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George Bell, Jr.
General Bell as commander of the 33rd Division
Nickname Do It Now[1][2]
Born January 22, 1859 (1859-01-22)
Died October 29, 1926 (1926-10-30) (aged 67)
Place of birth Baltimore, Maryland
Place of death Chicago, Illinois
Place of burial Rosehill Cemetery, Chicago
Allegiance United States
Service/branch United States Department of the Army Seal.svg United States Army
Years of service 1880-1923
Rank US-O8 insignia.svg Major General
Commands held 16th Infantry Regiment
El Paso District
33rd Infantry Division
VI Corps
Battles/wars American Indian Wars
Spanish-American War
Philippine Insurrection
Pancho Villa Expedition
World War I
Awards Distinguished Service Medal (Army)
Legion of Honor
Croix de Guerre
Relations Brigadier General George Bell (1828 – 1907) (Father)[3]
Robert Ransom, Jr. (Father in law)[4]
Other work President, Hill State Bank, Chicago

George Bell, Jr. (January 22, 1859 – October 29, 1926) was a United States Army Major General. He commanded the 33rd Infantry Division during World War I and was also commanded the United States VI Corps.

Early life and start of military career[edit | edit source]

Born at Fort McHenry in Baltimore, Maryland and the son of Brigadier General George Bell (1828 – 1907), he attended the United States Military Academy.[5] After graduating in 1880 he was posted to assignments throughout the country, including Fort Maginnis, Fort Shaw, Fort Ellis, Fort Snelling, and Fort Missoula. In the 1890s he served as Professor of Military Science at Cornell University. In 1894 he received a law degree from Cornell and passed the New York bar exam.[6][7]

Later career[edit | edit source]

He served in the Spanish-American War's Santiago Campaign and the Samar Campaign of the Philippine Insurrection. In 1907 Bell was appointed to the Infantry Equipment Board, taking part in the design of many items that were later used in World War I.[8]

In 1913 Bell assumed command of the 16th Infantry Regiment at The Presidio in San Francisco.[9] In 1916 he was promoted to Brigadier General and assigned to head the El Paso District during the Pancho Villa Expedition.[10][11]

World War I[edit | edit source]

At the start of the war Bell was promoted to Major General and assigned to command the Illinois National Guard's 33rd Division. He commanded throughout the war, with the 33rd attaining distinction as the only American division to fight while organized with both French and British forces as well as fighting under its own flag.[12]

Post World War I[edit | edit source]

After the war he commanded VI Corps with headquarters in Chicago, Illinois until reaching mandatory retirement in 1923 at age 64.[13]

Awards and decorations[edit | edit source]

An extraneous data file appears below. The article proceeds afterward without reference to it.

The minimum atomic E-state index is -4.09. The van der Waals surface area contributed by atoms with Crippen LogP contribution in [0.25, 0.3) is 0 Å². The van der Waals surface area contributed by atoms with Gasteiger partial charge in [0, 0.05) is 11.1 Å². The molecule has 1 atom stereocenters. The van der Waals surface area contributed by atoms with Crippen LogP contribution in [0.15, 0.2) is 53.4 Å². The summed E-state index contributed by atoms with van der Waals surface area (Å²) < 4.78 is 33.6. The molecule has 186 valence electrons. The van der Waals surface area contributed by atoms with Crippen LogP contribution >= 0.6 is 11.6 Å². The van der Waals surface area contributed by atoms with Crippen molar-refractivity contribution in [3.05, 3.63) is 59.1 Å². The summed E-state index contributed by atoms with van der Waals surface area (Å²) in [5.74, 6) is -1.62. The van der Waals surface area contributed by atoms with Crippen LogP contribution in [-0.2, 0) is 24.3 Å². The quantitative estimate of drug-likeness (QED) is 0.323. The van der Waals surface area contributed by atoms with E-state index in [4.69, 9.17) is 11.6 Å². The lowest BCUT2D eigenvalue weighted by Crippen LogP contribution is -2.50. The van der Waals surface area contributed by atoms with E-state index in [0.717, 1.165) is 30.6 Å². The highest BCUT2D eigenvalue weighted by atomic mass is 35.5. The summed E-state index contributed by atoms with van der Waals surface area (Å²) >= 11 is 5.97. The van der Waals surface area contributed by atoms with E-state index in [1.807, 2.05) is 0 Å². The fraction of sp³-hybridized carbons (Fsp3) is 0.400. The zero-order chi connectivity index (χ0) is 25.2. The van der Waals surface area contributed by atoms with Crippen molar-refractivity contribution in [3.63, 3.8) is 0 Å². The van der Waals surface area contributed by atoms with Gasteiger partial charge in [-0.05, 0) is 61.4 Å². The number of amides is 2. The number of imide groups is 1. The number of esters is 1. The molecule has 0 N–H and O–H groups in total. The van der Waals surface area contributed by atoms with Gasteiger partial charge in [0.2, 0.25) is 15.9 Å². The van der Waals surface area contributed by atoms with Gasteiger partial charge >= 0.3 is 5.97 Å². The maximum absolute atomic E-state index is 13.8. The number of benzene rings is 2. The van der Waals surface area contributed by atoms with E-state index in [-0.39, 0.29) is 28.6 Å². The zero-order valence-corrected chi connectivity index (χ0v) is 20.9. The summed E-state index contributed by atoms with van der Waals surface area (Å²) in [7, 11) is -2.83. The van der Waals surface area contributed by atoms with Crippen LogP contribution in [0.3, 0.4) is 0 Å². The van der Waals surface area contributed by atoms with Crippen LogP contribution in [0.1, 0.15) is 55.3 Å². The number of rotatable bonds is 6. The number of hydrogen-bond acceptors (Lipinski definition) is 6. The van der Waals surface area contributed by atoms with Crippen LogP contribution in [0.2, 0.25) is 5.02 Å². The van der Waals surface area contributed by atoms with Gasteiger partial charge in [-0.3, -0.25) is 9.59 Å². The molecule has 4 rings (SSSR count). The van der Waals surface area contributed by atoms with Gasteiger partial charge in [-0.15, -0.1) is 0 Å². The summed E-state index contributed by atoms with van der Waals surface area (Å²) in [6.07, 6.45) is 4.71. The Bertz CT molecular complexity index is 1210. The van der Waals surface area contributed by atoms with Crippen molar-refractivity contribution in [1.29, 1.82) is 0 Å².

Bell's awards included the Distinguished Service Medal, and his foreign honors included the French Croix de Guerre with Palm and the Legion of Honor, as well as appointment as a Knight Commander of England's Order of St. Michael and St. George.[14]

Post military career[edit | edit source]

After leaving the Army Bell was elected President of Chicago's Hill State Bank.[15][16]

Death and burial[edit | edit source]

Bell died in Chicago on October 29, 1926. He was buried in Chicago's Rosehill Cemetery and Mausoleum.[17][18]

Legacy[edit | edit source]

Illinois' Bell Bowl Prairie amphitheater[19] and Chicago's Bell Park[20] and George Bell American Legion Post[21] are named for him. Fort Bell in Bermuda was also named for him.[22]

External resources[edit | edit source]

References[edit | edit source]

  1. Delta Chi Fraternity, Delta Chi Quarterly, Volume 24, Issue 1, 1927, 6
  2. Chicago Tribune, 'Yellow Cross' Again Division From Praries, May 18, 1919
  3. Sons of the American Revolution, [Sons of the American Revolution, A National Register of the Society, Sons of the American Revolution, Volume 1, 1902, page 748
  4. M.J. Ransom, Ransom Researcher, Issues 17-36, 1997, page 516
  5. Marquis Who's Who, Who Was Who in America with World Notables, Volume 1, 1943, page 80
  6. Empire State Society, Sons of the American Revolution, Register of the Empire State Society of the Sons of the American Revolution, 1899, page 87
  7. George Washington Cullum, Biographical Register of the Officers and Graduates of the U.S. Military Academy, Volume 3, 1891, page 339
  8. George Washington Cullum, Edward Singleton Holden, Biographical Register of the Officers and Graduates of the U.S. Military Academy, Volume VI-A, 1920, pages 302 to 304
  9. Los Angeles Times, Bell Succeeds Potts: Commander of Sixteenth Infantry Now on the Texas Border to Become Brigadier-General, May 4, 1914
  10. Anne Venzon, The United States in the First World War, 1999, page 72
  11. New York Times, 1,000 Men Reported in New Villa Band, September 3, 1916
  12. Frederic Louis Huidekoper, The history of the 33rd division, A.E.F., Volume 1, 1921, page 1
  13. Chicago Tribune, Gen. Bell, Head of Sixth Corps, to Leave Army, September 3, 1922
  14. Henry Blaine Davis, Generals in Khaki, 1998, page 30
  15. Commercial West, Co., Commercial West Magazine, Volume 44, 1923, page 29
  16. Chicago Daily News Co., The Chicago Daily News Almanac and Year Book for 1925, 1924, page 894
  17. Hartford Courtant, General Bell Dies--In Army Forty Years, October 29, 1926
  18. Baltimore Sun, Gen. George Bell, Jr. is Dead in Chicago, October 29, 1926
  19. State of Illinois, Illinois: A Descriptive and Historical Guide, 1939, page 440
  20. John Graf, Chicago's Parks: A Photographic History, 2000
  21. American Legion, American Legion magazine, Volume 106, 1979, page 90
  22. Beautiful Bermuda Publishing Company, Beautiful Bermuda: The Bermuda Blue Book, 1947, page 207

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